• Rick Bonnell of The Charlotte Observer: An NBA source with knowledge of the situation adamantly denied Tuesday that the Charlotte Bobcats are shopping small forward Michael Kidd-Gilchrist as a trade commodity. … Otto Porter and Kidd-Gilchrist would create a redundancy on a Charlotte roster with many other needs. Hence the assumption the Bobcats would move Kidd-Gilchrist, the No. 2 overall pick a year ago, to make room for Porter. The league source said not only that Kidd-Gilchrist isn’t on the trading block, but that the chances of Porter making it past the top three picks are slim. Another league source strongly doubted any chance of Porter getting past the Wizards at No. 3. … It’s not uncommon during the days leading to a draft for misinformation to be spread, particularly in a draft such as this with no clear-cut top pick or an obvious order of the top six selections. It’s a mystery what the Cleveland Cavaliers will do with the top pick Thursday night, in part because the Cavs acknowledging their intentions could only hurt the trade value of the No. 1 pick.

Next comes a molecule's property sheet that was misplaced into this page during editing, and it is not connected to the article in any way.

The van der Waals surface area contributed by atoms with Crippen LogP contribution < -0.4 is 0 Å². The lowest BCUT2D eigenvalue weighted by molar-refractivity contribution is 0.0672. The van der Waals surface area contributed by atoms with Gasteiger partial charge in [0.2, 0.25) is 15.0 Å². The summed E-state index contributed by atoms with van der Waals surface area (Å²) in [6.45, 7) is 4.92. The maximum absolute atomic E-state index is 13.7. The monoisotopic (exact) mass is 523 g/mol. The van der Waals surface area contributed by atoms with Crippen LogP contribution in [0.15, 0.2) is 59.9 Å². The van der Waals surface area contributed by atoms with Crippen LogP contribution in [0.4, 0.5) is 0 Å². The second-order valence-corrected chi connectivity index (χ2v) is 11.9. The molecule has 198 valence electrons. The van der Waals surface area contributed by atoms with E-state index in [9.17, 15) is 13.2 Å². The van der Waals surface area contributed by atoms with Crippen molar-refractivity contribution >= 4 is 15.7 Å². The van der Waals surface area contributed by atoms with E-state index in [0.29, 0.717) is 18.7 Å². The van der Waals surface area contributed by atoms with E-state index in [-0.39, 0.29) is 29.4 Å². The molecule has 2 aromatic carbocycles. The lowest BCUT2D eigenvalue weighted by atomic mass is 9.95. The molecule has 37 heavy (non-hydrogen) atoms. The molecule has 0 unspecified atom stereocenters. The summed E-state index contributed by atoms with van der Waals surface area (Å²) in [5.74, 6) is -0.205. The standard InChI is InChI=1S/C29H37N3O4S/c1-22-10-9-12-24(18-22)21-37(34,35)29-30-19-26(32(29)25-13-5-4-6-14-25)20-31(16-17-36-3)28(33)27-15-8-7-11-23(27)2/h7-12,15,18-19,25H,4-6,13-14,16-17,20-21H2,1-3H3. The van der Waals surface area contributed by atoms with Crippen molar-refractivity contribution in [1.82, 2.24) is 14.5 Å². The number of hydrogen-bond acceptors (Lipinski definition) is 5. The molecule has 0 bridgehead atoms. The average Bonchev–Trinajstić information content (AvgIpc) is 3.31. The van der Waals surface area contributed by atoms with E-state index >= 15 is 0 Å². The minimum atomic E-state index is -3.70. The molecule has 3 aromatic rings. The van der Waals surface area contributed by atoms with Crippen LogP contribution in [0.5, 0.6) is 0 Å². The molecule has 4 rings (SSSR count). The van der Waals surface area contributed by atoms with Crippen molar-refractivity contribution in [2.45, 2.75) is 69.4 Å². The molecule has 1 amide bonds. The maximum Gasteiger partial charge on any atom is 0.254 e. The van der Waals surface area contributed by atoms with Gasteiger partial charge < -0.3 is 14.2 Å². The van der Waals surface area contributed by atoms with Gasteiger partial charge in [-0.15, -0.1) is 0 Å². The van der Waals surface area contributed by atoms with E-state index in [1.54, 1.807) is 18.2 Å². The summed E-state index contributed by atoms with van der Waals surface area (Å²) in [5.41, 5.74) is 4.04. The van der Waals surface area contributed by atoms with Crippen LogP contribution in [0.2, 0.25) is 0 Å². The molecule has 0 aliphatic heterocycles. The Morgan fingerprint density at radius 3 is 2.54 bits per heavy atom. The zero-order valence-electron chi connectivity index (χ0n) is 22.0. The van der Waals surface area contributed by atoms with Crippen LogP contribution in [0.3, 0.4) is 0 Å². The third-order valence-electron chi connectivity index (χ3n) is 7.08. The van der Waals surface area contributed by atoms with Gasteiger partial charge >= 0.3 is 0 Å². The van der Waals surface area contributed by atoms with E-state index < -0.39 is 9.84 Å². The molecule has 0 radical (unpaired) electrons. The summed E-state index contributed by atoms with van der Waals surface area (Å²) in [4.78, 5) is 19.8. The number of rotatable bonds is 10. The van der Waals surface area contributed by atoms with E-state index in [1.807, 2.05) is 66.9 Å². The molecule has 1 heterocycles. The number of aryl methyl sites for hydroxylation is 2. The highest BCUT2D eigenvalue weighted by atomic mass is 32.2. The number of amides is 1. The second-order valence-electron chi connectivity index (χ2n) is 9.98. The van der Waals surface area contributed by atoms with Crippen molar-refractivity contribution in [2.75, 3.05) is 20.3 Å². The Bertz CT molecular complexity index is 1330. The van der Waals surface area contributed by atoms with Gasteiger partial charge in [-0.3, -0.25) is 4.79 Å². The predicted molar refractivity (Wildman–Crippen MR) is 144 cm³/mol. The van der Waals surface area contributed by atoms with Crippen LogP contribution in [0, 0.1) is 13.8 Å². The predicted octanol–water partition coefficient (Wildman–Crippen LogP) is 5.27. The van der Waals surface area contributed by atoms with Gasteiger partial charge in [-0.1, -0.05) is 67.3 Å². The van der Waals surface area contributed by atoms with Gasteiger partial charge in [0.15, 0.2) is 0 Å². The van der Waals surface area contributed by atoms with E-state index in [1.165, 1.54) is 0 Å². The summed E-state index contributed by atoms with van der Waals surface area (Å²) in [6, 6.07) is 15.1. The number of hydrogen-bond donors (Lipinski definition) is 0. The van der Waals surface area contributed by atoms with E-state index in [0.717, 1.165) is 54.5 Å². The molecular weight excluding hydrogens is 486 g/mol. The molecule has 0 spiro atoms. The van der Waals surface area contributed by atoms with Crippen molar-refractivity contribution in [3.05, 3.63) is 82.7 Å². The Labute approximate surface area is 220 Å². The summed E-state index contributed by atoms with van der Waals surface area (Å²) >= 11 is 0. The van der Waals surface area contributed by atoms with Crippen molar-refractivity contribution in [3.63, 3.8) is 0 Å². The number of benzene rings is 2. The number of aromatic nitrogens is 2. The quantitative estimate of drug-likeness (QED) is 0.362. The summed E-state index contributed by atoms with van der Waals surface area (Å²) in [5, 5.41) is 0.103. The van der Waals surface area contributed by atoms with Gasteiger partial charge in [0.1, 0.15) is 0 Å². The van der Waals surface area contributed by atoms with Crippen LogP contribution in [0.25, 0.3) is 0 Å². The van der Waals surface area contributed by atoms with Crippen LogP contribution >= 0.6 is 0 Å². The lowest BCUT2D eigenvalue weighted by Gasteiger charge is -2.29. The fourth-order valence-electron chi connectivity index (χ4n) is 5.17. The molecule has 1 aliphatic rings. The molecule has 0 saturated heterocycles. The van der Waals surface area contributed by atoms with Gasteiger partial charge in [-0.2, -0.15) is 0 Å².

• Ken MaGuire of The New York Times: His new passport says he is Greek, but Giannis Adetokunbo has lived a struggling immigrant’s life. He has peddled goods on city streets to feed himself and his brothers. While other families ferried off on island vacations, his often changed apartments in search of cheaper rent. Yet Adetokunbo, 18, stands out from the hundreds of thousands of immigrants trying to survive in Greece. He was born here. He speaks Greek fluently. He completed Greek schooling. He recently became a Greek citizen. Adetokunbo (pronounced a-det-o-KOON-bo), a 6-foot-9 son of Nigerian parents, also plays basketball. Very well. That is what N.B.A. scouts say. They flocked to Greece and buzzed about his ball-handling, his court vision and his decision-making. … He has signed to play in Spain next season, unless an N.B.A. team has different plans for him after the draft. Passport in hand, he also has begun playing with the Greek national under-20 team. But before N.B.A. scouts located the 500-seat Filathlitikos gym in Zografou, a densely settled Athens suburb, Adetokunbo sometimes put basketball aside to help his family. Like other immigrants to Greece, his parents struggled to find work. Adetokunbo and his older brother, Thanasis, would help out by hawking watches, bags and sunglasses. In doing so, they jeopardized their roster spots because they were missing practices. They also missed meals. “Sometimes, our fridge was empty,” said Adetokunbo, who turned 18 in December. “Some days, we didn’t sell the stuff and we didn’t have money to feed ourselves.”